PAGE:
Twice a year, the city of Berlin organises events in the domain of contemporary art.
In spring it’s the successful Gallery Weekend when local galleries open their doors, a format recently replicated by Paris.
Then, in autumn it is the turn of Berlin Art Week – from 13 to 18 September this year – bringing together more than a hundred different events in the field.
Private collectors are invited to present their collections, galleries and museums launch new exhibitions, there was the ABC art fair which notched up its ninth edition with 63 exhibitors from 15 to 18 September, while the remarkable and highly avant-garde Berlin Biennale was coming to a close at the same time.
It is no mere coincidence that the least commercial, least decorative (in the traditional sense of the word) and most digital art could be found at the Berlin Biennale under the title ‘the present is a drag’. The curators were the DIS collective made up of Lauren Boyle, Solomon Chase, Marco Roso and David Toro.
There’s something about the atmosphere in this formerly divided city that attracts artists from all over the world. Influential French artists like Anri Sala and Kader Attia live and work in Berlin.
The Danish and Norwegian pair Elmgreen and Dragset who I wrote a piece about earlier this week ( https://judithbenhamouhuet.com/report/elmgreen-and-dragset-paris-for-one-day-at-grand-palais-and-soon-istanbul-biennale-in-the-full-glare-of-the-spotlight) also live in Berlin, working in an impressive studio converted from a water-pumping station.
Other international Art stars such as the Chinese artist Ai Weiwei and Denmark’s Olafur Eliasson (who has a show at Versailles until 30 October) equally have studios in Berlin.
The range of properties on offer but also the zeitgeist make Berlin ideally suited for contemporary creativity.
Major collectors such as Thomas Olbricht, the heir to the Wella hair-care empire, have installed their collections in the city.
Last week, in the fashionable Mitte district he inaugurated an exhibition of abstract paintings at his ‘me Collectors Room’ space. Olbricht has collected art for more than 30 years and claims to have made a small selection from among the 350 abstract works in his collection, which stretches to many more.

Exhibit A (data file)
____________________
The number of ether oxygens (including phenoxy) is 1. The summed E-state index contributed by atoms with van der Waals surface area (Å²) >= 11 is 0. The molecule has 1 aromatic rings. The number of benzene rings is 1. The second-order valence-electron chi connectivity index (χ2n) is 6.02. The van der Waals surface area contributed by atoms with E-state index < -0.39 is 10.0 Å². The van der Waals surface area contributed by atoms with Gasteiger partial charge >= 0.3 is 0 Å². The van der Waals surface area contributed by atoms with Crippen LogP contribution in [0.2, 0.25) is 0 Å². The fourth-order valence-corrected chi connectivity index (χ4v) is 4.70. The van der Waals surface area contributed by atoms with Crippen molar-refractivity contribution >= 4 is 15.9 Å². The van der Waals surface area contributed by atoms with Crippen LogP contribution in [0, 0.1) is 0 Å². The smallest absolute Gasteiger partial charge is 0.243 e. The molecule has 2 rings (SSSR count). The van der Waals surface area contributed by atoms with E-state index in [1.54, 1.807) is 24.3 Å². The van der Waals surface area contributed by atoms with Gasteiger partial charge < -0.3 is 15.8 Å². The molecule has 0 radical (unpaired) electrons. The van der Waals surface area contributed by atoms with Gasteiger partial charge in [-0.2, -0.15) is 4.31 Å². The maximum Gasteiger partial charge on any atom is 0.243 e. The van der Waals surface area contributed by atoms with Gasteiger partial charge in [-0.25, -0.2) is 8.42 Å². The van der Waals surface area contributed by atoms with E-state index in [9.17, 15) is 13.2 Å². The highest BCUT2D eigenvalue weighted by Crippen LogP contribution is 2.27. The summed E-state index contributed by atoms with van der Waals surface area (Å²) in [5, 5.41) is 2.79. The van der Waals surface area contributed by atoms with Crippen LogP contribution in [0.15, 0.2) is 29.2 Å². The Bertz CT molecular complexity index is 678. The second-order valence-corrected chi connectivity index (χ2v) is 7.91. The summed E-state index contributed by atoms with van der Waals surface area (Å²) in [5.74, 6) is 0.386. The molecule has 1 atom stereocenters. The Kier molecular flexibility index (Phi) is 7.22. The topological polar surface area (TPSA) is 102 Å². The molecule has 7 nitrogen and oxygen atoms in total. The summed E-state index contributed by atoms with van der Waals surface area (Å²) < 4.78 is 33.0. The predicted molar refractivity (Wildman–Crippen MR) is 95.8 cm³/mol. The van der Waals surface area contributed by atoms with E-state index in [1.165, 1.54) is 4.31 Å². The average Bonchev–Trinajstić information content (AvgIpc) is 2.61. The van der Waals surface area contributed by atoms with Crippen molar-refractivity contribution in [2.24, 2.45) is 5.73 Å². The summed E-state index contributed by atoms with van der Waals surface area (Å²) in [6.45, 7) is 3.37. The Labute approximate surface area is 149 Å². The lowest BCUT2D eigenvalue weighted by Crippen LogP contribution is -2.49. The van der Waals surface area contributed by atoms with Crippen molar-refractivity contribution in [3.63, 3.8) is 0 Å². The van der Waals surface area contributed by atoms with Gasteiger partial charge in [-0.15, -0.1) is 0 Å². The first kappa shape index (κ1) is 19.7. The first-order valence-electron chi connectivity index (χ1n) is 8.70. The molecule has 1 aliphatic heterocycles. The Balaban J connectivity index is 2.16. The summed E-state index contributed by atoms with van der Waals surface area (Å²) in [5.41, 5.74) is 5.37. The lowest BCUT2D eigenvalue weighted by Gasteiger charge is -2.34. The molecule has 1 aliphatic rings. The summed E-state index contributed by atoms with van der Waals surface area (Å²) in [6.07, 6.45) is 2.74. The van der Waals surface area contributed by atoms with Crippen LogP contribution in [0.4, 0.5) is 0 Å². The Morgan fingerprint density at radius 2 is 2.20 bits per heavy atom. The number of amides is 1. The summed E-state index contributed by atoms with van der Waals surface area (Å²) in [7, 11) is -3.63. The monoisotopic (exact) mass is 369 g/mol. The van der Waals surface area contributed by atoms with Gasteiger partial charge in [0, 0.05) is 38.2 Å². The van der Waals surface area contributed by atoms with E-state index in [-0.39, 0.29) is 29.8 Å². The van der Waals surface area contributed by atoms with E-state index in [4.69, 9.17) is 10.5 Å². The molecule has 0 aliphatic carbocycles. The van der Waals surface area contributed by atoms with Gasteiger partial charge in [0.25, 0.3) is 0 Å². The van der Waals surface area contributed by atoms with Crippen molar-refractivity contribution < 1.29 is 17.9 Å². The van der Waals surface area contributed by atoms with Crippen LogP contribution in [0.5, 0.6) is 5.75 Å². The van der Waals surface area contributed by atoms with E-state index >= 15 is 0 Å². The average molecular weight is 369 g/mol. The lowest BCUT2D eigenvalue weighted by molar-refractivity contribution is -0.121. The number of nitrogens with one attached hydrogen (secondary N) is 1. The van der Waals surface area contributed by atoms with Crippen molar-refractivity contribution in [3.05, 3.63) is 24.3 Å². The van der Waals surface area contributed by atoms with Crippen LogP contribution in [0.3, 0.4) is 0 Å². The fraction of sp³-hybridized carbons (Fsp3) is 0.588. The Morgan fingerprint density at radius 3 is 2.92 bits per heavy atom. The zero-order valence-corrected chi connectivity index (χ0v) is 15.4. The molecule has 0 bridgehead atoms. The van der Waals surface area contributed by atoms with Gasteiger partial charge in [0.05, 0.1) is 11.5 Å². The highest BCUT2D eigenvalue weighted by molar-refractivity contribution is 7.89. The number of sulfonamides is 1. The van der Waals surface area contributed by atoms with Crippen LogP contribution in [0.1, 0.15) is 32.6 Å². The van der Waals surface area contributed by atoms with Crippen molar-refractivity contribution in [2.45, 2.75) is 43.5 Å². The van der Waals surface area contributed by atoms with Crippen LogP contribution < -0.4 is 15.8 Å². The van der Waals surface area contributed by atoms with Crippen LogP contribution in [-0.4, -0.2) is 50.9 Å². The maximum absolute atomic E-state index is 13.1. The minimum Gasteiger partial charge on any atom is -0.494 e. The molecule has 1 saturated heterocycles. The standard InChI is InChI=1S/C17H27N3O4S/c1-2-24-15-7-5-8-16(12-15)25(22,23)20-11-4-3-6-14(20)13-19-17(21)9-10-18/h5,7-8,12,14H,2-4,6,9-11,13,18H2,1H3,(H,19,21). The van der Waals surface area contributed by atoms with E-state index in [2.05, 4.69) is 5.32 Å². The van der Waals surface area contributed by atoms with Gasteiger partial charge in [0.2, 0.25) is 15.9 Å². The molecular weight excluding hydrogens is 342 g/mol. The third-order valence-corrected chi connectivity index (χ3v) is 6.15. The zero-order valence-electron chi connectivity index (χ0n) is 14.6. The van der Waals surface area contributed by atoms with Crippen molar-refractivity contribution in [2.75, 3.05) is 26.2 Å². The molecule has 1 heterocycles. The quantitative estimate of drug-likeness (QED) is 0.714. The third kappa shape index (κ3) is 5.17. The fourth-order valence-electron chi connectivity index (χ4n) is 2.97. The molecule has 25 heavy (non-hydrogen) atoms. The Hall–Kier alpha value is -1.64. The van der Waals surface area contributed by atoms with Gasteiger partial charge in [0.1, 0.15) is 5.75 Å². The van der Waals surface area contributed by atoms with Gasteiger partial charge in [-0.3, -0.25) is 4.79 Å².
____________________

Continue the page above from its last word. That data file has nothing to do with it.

The exhibition includes high-profile names like the Paris-based Lebanese artist Etel Adnan (born 1925) and the German artist Katharina Grosse (born 1961). Although Olbricht lives in Essen, he chose Berlin to reach the public.
He talked about the spirit of his foundation:
Olbricht does not appear to be overly enthusiastic about ABC the small fair . ‘I buy all over the world and the internet these days allows me to access a global selection. A large majority of art offered at the fairs is of little interest.’
Thomas Olbricht provided his thoughts on the influence of auction houses today
Xavier Laboulbenne is a French gallerist based in Berlin. He doesn’t plan to take part in ABC next year ‘because it does not attract a sufficiently international audience. The gallery’s clients are clearly from outside Berlin. But here, for economic and cultural reasons, you get a convergence of a cosmopolitan, self-sufficient diaspora. I present a selection of artists from this diaspora.’
Gisela Capitain, the owner of two galleries, one in Cologne, the other in Berlin, took part in ABC. She is well known for her close relationship with the major German artist Martin Kippenberger (1953-1997) and represents his estate. ‘I am here supporting my city. Germans are still buying contemporary art but more slowly and more discretely than the international market.’ On her stand she presented, among other things, the disjoined and provocative paintings (carrying the title ‘Fuck me’) by the American Pieter Schoolwerth.
Mehdi Chouakri, another Berlin gallerist, was showing the music-related work of Saadane Afif (born 1970) on his stand.
This French artist who also resides in Berlin is showing on his booth at ABC unique pieces using photographs, plexiglass and painting, which were on sale for 29,700 euros. ‘ABC isn’t really considered a fair, it’s more like an inexpensive place to show highly experimental art – installations, performances, videos.’ He concludes, ‘Collectors come here to discover young artists.’
Even if the city is becoming more and more expensive, Berlin remains the European epicentre of a certain bohemian lifestyle, like Montparnasse in Paris at the beginning of the 20th century.
While we wait for artists to elects a new city…
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